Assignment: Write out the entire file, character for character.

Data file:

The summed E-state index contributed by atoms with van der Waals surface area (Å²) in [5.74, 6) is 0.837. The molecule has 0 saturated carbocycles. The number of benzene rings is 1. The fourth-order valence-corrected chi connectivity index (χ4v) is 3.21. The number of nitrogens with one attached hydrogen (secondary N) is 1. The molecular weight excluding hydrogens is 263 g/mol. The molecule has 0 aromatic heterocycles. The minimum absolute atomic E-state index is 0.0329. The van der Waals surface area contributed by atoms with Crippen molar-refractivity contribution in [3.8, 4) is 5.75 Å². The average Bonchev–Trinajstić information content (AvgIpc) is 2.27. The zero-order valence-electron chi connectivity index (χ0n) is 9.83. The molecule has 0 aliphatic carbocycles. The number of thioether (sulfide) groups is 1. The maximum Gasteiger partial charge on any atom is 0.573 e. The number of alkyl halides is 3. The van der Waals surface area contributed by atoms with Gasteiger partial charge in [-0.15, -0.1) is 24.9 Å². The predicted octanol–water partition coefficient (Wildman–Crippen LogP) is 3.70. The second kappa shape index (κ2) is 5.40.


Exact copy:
The summed E-state index contributed by atoms with van der Waals surface area (Å²) in [5.74, 6) is 0.837. The molecule has 0 saturated carbocycles. The number of benzene rings is 1. The fourth-order valence-corrected chi connectivity index (χ4v) is 3.21. The number of nitrogens with one attached hydrogen (secondary N) is 1. The molecular weight excluding hydrogens is 263 g/mol. The molecule has 0 aromatic heterocycles. The minimum absolute atomic E-state index is 0.0329. The van der Waals surface area contributed by atoms with Crippen molar-refractivity contribution in [3.8, 4) is 5.75 Å². The average Bonchev–Trinajstić information content (AvgIpc) is 2.27. The zero-order valence-electron chi connectivity index (χ0n) is 9.83. The molecule has 0 aliphatic carbocycles. The number of thioether (sulfide) groups is 1. The maximum Gasteiger partial charge on any atom is 0.573 e. The number of alkyl halides is 3. The van der Waals surface area contributed by atoms with Gasteiger partial charge in [-0.15, -0.1) is 24.9 Å². The predicted octanol–water partition coefficient (Wildman–Crippen LogP) is 3.70. The second kappa shape index (κ2) is 5.40.